Re: Mortgage lenders and cohousing
From: Fred H Olson (
Date: Tue, 28 Aug 2012 15:50:37 -0700 (PDT)
R Philip Dowds <rpdowds [at]>
is the author of the message below.  It was posted by
Fred, the Cohousing-L list manager <fholson [at]>
after deleting excessive quotes.

Please delete unneeded quotes.  When I delete excessive quoted
I have to guess what should be kept.  I make mistakes.  To avoid this
delete unneeded quotes yourself and keep needed context.


--------------------  FORWARDED MESSAGE FOLLOWS --------------------

Hmm.  The savings and loan crisis of the 1980s revealed that our body
politic, via improvisations such as the Resolution Trust Corporation,
stands ever ready to subsidize the bad judgment of real estate
lenders.  What with collateralized debt obligations, credit default
swaps, and so on, bankers of the 2000s have adequately demonstrated
that the new and different, peculiar and inscrutable, hold no terrors
for them.  The US enjoys a proud tradition of bailing out those who
invest in goofy housing schemes.  Why doesn't cohousing have a seat at
this table?  Perhaps the difference is that the general public, acting
through TARP and the Federal Reserve, is willing to underwrite CDOs,
but not CoHos.  Perhaps default swaps sound like sophisticated
financial vehicles, but cohousing just sounds like communism.

I would still hope real data re the financial stability of condo
associations and HOAs flying the flag of cohousing would have some
influence.  We will know we've made it into the mainstream when spell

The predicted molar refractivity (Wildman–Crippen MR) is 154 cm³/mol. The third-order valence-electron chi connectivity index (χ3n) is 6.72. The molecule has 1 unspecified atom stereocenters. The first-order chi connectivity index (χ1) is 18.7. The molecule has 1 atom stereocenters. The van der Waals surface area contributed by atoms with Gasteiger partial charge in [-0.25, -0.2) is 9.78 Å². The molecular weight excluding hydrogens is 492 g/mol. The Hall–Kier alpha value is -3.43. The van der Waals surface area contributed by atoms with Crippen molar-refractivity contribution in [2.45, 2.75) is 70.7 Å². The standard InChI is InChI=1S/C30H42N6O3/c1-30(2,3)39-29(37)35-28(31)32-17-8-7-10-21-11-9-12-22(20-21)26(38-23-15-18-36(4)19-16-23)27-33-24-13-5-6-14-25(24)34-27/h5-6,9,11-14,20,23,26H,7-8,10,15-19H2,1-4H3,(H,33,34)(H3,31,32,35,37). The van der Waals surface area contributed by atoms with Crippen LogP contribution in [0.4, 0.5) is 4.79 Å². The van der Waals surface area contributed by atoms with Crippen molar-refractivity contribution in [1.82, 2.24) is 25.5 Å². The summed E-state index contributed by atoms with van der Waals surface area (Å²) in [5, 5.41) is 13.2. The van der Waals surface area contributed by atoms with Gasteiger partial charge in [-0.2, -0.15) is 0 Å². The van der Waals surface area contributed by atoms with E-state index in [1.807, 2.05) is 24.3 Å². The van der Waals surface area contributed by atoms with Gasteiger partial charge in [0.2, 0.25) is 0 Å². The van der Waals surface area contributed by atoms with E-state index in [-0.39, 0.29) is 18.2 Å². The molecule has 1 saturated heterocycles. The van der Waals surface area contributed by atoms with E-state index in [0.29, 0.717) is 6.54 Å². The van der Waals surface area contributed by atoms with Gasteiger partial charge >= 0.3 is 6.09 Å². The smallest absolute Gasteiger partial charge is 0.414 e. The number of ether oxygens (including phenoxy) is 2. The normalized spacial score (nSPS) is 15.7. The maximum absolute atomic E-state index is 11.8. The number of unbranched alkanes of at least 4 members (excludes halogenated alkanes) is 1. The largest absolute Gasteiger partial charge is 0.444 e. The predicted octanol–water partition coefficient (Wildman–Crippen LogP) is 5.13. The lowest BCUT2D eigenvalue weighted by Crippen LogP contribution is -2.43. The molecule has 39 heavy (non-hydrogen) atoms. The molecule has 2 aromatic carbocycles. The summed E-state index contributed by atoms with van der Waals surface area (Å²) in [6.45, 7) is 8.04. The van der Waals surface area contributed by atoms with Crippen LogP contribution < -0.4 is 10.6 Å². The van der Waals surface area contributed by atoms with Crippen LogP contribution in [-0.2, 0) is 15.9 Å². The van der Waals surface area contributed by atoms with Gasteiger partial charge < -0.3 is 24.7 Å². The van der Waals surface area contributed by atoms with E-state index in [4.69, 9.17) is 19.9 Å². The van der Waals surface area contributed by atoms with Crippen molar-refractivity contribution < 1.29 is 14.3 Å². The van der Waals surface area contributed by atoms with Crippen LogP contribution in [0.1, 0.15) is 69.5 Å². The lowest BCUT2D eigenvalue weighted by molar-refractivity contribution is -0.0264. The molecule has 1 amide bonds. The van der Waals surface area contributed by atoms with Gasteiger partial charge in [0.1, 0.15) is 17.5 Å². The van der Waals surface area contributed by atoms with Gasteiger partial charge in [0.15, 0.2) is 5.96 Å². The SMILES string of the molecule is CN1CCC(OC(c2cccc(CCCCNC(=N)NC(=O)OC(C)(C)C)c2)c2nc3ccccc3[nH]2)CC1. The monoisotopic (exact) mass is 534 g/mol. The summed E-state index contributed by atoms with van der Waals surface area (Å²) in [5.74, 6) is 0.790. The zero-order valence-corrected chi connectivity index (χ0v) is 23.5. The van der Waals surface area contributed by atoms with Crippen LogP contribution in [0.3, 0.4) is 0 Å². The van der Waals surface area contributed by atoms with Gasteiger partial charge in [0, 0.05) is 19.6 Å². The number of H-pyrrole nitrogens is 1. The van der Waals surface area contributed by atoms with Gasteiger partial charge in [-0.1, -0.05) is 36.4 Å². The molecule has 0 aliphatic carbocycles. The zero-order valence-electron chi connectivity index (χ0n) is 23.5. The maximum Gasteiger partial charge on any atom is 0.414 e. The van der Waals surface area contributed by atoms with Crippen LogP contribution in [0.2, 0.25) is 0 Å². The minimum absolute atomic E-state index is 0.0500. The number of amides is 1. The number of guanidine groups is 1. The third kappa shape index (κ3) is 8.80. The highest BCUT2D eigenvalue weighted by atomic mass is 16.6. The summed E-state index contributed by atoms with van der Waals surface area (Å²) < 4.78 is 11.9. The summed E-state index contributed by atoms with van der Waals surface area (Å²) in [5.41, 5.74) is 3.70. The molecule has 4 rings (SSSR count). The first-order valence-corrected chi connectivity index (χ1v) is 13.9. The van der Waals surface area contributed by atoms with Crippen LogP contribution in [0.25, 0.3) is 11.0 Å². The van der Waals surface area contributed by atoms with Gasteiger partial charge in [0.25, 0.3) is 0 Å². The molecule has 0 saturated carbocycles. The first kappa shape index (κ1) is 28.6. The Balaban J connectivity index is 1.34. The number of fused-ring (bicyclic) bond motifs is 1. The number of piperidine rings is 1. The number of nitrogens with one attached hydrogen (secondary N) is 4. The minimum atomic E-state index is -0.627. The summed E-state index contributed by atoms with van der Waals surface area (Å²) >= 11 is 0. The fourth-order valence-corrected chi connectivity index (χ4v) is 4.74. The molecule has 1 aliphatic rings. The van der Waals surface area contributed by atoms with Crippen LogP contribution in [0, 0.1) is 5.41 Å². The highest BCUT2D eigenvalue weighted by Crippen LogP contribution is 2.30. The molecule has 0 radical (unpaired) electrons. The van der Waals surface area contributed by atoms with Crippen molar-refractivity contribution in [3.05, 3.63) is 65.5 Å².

checkers cease to underline words like "cohousing" and "Sociocracy".
Gaining recognition of commercial spell checkers is a worthy dream for
the 2010s.

R Philip Dowds AIA
Cornerstone Cohousing
175 Harvey Street, Unit 5
Cambridge, MA 02140

On Aug 27, 2012, at 11:44 PM, Holly McNutt <holly.mcnutt [at]> wrote:

> I'm tellin' ya, it's just that coho is DIFFERENT, that why.  We know
>it's different and better, but to them it's just different.  That's
>all.  - h

> On Aug 27, 2012, at 6:45 PM, R Philip Dowds wrote:
>> The interesting issue here is, Why, exactly, would a lender fear cohousing?  
>> I am guessing, but I am imagining that cohousing has lower turnover, fewer 
>> defaults and bankruptcies, and more reliable debt service, and rollover of 
>> debt, than most developer-driven condo projects.  You'd think national Coho 
>> could accumulate and process this kind of data, and it could be brought to 
>> bear on loan decisions around the country.  Unless, of course, our lenders 
>> are driven by ideology, and immune to information.  Could this be true?
>> RPD

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